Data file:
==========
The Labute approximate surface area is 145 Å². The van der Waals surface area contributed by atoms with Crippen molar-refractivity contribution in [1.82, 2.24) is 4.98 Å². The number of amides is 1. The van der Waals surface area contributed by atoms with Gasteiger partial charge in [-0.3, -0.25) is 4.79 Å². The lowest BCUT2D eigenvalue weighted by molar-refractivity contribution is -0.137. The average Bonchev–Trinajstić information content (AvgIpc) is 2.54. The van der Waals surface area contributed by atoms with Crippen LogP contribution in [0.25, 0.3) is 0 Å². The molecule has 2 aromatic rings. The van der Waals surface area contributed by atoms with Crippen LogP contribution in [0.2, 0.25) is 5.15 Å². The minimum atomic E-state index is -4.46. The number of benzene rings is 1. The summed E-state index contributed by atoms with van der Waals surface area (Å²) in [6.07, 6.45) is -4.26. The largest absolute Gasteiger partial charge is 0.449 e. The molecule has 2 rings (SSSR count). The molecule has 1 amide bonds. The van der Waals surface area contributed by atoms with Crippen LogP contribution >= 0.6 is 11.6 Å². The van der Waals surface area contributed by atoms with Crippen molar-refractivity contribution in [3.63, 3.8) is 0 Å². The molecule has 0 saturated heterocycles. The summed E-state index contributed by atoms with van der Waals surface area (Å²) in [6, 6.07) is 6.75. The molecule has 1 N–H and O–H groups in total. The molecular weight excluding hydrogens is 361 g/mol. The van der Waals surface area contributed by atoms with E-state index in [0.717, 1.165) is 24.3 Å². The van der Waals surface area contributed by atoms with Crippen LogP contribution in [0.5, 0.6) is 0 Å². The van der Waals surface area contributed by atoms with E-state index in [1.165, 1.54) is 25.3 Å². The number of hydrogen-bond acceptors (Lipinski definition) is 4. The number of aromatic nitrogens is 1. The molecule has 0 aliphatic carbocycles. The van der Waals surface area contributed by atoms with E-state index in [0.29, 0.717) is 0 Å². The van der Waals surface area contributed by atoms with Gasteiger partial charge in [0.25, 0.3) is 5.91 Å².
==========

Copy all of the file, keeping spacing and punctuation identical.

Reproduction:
The Labute approximate surface area is 145 Å². The van der Waals surface area contributed by atoms with Crippen molar-refractivity contribution in [1.82, 2.24) is 4.98 Å². The number of amides is 1. The van der Waals surface area contributed by atoms with Gasteiger partial charge in [-0.3, -0.25) is 4.79 Å². The lowest BCUT2D eigenvalue weighted by molar-refractivity contribution is -0.137. The average Bonchev–Trinajstić information content (AvgIpc) is 2.54. The van der Waals surface area contributed by atoms with Crippen LogP contribution in [0.25, 0.3) is 0 Å². The molecule has 2 aromatic rings. The van der Waals surface area contributed by atoms with Crippen LogP contribution in [0.2, 0.25) is 5.15 Å². The minimum atomic E-state index is -4.46. The number of benzene rings is 1. The summed E-state index contributed by atoms with van der Waals surface area (Å²) in [6.07, 6.45) is -4.26. The largest absolute Gasteiger partial charge is 0.449 e. The molecule has 2 rings (SSSR count). The molecule has 1 amide bonds. The van der Waals surface area contributed by atoms with Crippen LogP contribution >= 0.6 is 11.6 Å². The van der Waals surface area contributed by atoms with Crippen molar-refractivity contribution in [3.63, 3.8) is 0 Å². The molecule has 0 saturated heterocycles. The summed E-state index contributed by atoms with van der Waals surface area (Å²) in [6, 6.07) is 6.75. The molecule has 1 N–H and O–H groups in total. The molecular weight excluding hydrogens is 361 g/mol. The van der Waals surface area contributed by atoms with E-state index in [0.717, 1.165) is 24.3 Å². The van der Waals surface area contributed by atoms with Crippen LogP contribution in [0.5, 0.6) is 0 Å². The van der Waals surface area contributed by atoms with E-state index in [1.165, 1.54) is 25.3 Å². The number of hydrogen-bond acceptors (Lipinski definition) is 4. The number of aromatic nitrogens is 1. The molecule has 0 aliphatic carbocycles. The van der Waals surface area contributed by atoms with E-state index in [0.29, 0.717) is 0 Å². The van der Waals surface area contributed by atoms with Gasteiger partial charge in [0.25, 0.3) is 5.91 Å².